Yes there is! Instead of matching specific user inputs to specific computer responses we can just look for generic patterns. So instead of creating a rule for “I need a vacation”, “I need a sandwich”, “I need a nap” and so on we just create a single rule for “I need X”.


We use the same technique for generating computer responses. Instead of writing responses like “Why do you need a vaction?”, “Why do you need a sandwich?” and “Why do you need a nap?” we just write one response “Why do you need X?” where X is pulled straight out of the user’s original input.


Strengths And Weaknesses Of Pattern Matching Chatbots

There is one super huge advantage to pattern matching: it’s easy to program.


And that is a really huge advantage. A program isn’t good for anything until it actually works. A medium quality program that takes a month to develop is much more useful than a high quality program that is so complex that it never actually get’s completed.


But while pattern matching is probably the most pragmatic way to build a simple chatbot it does have a few downsides.


First, a simple pattern matching bot has no memory. You could build a pattern where the user says “My name is X” and the computer responds “Hello X”. But if the user’s next line was “What is my name?” there is no way for the computer to respond appropriately. The name variable X has already disappeared.


Second, pattern matching bots tend to panic when people don’t talk exactly like the program expects. If the user types “I really need a vacation” but the program only has an “I need X” pattern it won’t recognize the match. That extra word “really” breaks everything.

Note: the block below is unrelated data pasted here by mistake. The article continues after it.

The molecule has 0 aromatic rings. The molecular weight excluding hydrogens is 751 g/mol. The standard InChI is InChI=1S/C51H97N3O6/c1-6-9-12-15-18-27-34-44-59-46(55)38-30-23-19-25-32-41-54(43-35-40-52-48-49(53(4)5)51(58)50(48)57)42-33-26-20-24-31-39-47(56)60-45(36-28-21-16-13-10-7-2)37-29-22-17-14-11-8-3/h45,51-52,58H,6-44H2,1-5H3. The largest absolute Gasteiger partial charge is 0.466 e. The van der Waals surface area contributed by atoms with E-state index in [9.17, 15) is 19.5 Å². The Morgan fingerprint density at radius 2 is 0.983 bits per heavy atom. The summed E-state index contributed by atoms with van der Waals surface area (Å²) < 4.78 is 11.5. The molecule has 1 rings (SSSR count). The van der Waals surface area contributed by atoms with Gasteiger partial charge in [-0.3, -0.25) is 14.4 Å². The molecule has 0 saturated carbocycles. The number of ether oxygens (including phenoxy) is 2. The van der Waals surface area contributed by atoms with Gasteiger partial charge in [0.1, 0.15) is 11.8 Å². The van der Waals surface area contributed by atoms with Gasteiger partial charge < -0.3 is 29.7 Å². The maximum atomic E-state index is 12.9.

The same problem shows up with contractions. If the program is looking for “I can not” and the user types “I can’t” then we’ve got a problem.


Third, pattern matching bots aren’t smart enough to deal with context. As a human you know that there is a huge difference between the phrases “I am Scott” and “I am sleepy” but to a pattern matcher both of those sentences just look like “I am X”.


There are ways around most of these problems. For instance, with a little extra work you can give your bot the ability to remember simple facts like the user’s name and then use those facts as part of it’s pattern matching and responses. And you can fix the contraction problem by having the program expand “can’t” into “can not” before trying to find a matching pattern.


Pattern Matching Priority

There is one final trick to pattern matching chatbots that we need to think about. What if the user’s input matches two different patterns? Let’s imagine we have three rules:


“I feel sick” => “You should see a doctor.”

“I feel X” => “Why do you feel X?”

“I X” => “Is it always about you?”